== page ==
More interventions are needed to tackle mental health issues among the youth

By Treezer Michelle Atieno

Freedom on campus is meant to cultivate critical thinking and innovativeness at large for students. However, issues related to sexual reproductive health rights, drug abuse, and mental health problems, among others, can affect students academically and early intervention is critical.

The United Nations Educational, Scientific and Cultural Organization (UNESCO), in partnership with the Ministry of Health and the Ministry of Education, has been using Comprehensive Sexuality Education (CSE) to help youths cope with the challenges they face in tertiary institutions.

They have done this through the O3 program, a health and well-being project for young people in Kenyan universities and tertiary institutions. Dubbed, Our Lives, Our Rights, Our Future (03 Plus), the program was piloted by the University of Nairobi and Mount Kenya University shortly after its launch in September 2021.

More than 100,000 youth have benefitted from the program since its commissioning. They have gained knowledge and services, enabling them to make informed choices.

While the main focus was mental health, the program wanted to focus also on positive health, education and gender equality outcomes through sustained reductions in new HIV infections, unintended pregnancy, and gender-based violence.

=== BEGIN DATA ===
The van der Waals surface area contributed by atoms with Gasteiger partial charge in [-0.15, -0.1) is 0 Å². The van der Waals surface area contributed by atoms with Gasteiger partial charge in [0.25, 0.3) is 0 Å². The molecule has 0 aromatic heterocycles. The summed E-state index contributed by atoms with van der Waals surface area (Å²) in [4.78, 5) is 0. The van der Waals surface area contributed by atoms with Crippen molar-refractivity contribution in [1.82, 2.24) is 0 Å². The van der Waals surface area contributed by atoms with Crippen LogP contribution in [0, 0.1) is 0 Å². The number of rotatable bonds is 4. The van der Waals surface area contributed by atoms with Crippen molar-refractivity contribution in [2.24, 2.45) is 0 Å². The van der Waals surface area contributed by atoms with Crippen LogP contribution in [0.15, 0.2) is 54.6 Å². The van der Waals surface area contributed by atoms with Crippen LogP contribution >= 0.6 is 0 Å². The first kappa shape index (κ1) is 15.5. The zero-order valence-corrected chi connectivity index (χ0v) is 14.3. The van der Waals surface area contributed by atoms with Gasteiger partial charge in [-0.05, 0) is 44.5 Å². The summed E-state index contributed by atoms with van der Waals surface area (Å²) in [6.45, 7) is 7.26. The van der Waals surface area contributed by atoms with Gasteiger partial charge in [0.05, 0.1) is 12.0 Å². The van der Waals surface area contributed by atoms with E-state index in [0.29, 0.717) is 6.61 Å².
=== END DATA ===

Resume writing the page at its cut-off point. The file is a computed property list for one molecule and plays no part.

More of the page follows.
The effects of depression among university students, according to Professor Walter Jaoko- the director of the KAVI Institute of Clinical Research at The University of Nairobi- range from drug abuse, risky sexual behaviors, and insomnia, with the worst cases leading to suicide. Suicide is currently the second leading cause of death among youths.

The rising suicide cases among the youth at the time influenced the launch of this program in Kenya- a year after launching in Nigeria. The program focuses on university students’ lives, how they survive, and some of the challenges they face, especially matters mental health.

Globally, 1 in 5 youths suffer from depression. In Kenya, the youth between 10-29 years are most affected. Depression in Kenya is considered a rampant condition with inadequate help.

More interventions similar to or better than the O3 Plus program need to be implemented to prevent depression among the youth. Youth need education on making informed decisions and redirecting their focus to more important things. This is considering the fact that the World Health Organization has ranked Kenya among the most depressed nations in Africa in recent years

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